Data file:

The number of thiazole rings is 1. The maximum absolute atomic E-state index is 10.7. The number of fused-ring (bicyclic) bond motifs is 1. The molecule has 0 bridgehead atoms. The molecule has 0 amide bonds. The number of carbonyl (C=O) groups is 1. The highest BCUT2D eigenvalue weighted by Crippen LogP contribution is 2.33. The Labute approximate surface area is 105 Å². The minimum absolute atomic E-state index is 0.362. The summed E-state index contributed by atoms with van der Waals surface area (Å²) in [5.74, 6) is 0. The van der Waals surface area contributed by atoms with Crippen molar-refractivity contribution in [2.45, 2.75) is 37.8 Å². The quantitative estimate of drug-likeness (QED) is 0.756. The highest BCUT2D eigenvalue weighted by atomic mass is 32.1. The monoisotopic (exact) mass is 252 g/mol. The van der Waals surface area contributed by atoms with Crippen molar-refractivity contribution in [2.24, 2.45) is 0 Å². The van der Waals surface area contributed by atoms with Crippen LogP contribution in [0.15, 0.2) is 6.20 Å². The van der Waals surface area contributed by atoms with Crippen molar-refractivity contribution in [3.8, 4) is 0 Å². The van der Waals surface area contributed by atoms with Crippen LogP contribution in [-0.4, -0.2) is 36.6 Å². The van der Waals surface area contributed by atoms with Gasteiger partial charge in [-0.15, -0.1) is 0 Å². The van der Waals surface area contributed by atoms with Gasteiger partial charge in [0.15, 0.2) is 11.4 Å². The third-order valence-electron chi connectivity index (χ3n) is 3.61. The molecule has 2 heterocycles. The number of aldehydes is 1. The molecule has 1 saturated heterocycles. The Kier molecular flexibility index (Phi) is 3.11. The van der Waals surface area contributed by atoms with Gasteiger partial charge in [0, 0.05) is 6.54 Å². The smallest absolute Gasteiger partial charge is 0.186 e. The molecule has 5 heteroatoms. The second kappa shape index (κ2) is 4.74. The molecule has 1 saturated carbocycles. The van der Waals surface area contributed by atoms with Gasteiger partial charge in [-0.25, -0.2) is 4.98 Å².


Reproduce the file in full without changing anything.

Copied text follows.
The number of thiazole rings is 1. The maximum absolute atomic E-state index is 10.7. The number of fused-ring (bicyclic) bond motifs is 1. The molecule has 0 bridgehead atoms. The molecule has 0 amide bonds. The number of carbonyl (C=O) groups is 1. The highest BCUT2D eigenvalue weighted by Crippen LogP contribution is 2.33. The Labute approximate surface area is 105 Å². The minimum absolute atomic E-state index is 0.362. The summed E-state index contributed by atoms with van der Waals surface area (Å²) in [5.74, 6) is 0. The van der Waals surface area contributed by atoms with Crippen molar-refractivity contribution in [2.45, 2.75) is 37.8 Å². The quantitative estimate of drug-likeness (QED) is 0.756. The highest BCUT2D eigenvalue weighted by atomic mass is 32.1. The monoisotopic (exact) mass is 252 g/mol. The van der Waals surface area contributed by atoms with Crippen molar-refractivity contribution in [2.24, 2.45) is 0 Å². The van der Waals surface area contributed by atoms with Crippen LogP contribution in [0.15, 0.2) is 6.20 Å². The van der Waals surface area contributed by atoms with Crippen molar-refractivity contribution in [3.8, 4) is 0 Å². The van der Waals surface area contributed by atoms with Crippen LogP contribution in [-0.4, -0.2) is 36.6 Å². The van der Waals surface area contributed by atoms with Gasteiger partial charge in [-0.15, -0.1) is 0 Å². The van der Waals surface area contributed by atoms with Gasteiger partial charge in [0.15, 0.2) is 11.4 Å². The third-order valence-electron chi connectivity index (χ3n) is 3.61. The molecule has 2 heterocycles. The number of aldehydes is 1. The molecule has 1 saturated heterocycles. The Kier molecular flexibility index (Phi) is 3.11. The van der Waals surface area contributed by atoms with Gasteiger partial charge in [0, 0.05) is 6.54 Å². The smallest absolute Gasteiger partial charge is 0.186 e. The molecule has 5 heteroatoms. The second kappa shape index (κ2) is 4.74. The molecule has 1 saturated carbocycles. The van der Waals surface area contributed by atoms with Gasteiger partial charge in [-0.25, -0.2) is 4.98 Å².